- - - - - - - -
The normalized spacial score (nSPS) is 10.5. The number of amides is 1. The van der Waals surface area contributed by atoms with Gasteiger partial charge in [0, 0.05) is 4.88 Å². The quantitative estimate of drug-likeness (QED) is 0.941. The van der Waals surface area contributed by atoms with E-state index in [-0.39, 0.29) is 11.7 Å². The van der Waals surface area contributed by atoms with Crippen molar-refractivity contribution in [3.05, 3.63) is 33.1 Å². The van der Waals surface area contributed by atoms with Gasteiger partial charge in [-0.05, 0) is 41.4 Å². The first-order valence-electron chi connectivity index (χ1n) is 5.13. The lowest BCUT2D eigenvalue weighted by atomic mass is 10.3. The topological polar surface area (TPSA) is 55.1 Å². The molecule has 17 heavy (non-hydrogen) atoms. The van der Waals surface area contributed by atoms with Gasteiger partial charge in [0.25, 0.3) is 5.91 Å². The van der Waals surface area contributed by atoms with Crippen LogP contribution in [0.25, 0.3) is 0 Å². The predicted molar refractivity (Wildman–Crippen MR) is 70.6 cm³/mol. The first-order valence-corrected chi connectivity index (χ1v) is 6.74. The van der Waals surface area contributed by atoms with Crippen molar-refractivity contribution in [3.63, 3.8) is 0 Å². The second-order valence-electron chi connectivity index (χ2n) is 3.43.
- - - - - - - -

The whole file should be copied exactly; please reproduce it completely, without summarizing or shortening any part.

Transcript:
The normalized spacial score (nSPS) is 10.5. The number of amides is 1. The van der Waals surface area contributed by atoms with Gasteiger partial charge in [0, 0.05) is 4.88 Å². The quantitative estimate of drug-likeness (QED) is 0.941. The van der Waals surface area contributed by atoms with E-state index in [-0.39, 0.29) is 11.7 Å². The van der Waals surface area contributed by atoms with Crippen molar-refractivity contribution in [3.05, 3.63) is 33.1 Å². The van der Waals surface area contributed by atoms with Gasteiger partial charge in [-0.05, 0) is 41.4 Å². The first-order valence-electron chi connectivity index (χ1n) is 5.13. The lowest BCUT2D eigenvalue weighted by atomic mass is 10.3. The topological polar surface area (TPSA) is 55.1 Å². The molecule has 17 heavy (non-hydrogen) atoms. The van der Waals surface area contributed by atoms with Gasteiger partial charge in [0.25, 0.3) is 5.91 Å². The van der Waals surface area contributed by atoms with Crippen LogP contribution in [0.25, 0.3) is 0 Å². The predicted molar refractivity (Wildman–Crippen MR) is 70.6 cm³/mol. The first-order valence-corrected chi connectivity index (χ1v) is 6.74. The van der Waals surface area contributed by atoms with Crippen molar-refractivity contribution in [3.63, 3.8) is 0 Å². The second-order valence-electron chi connectivity index (χ2n) is 3.43.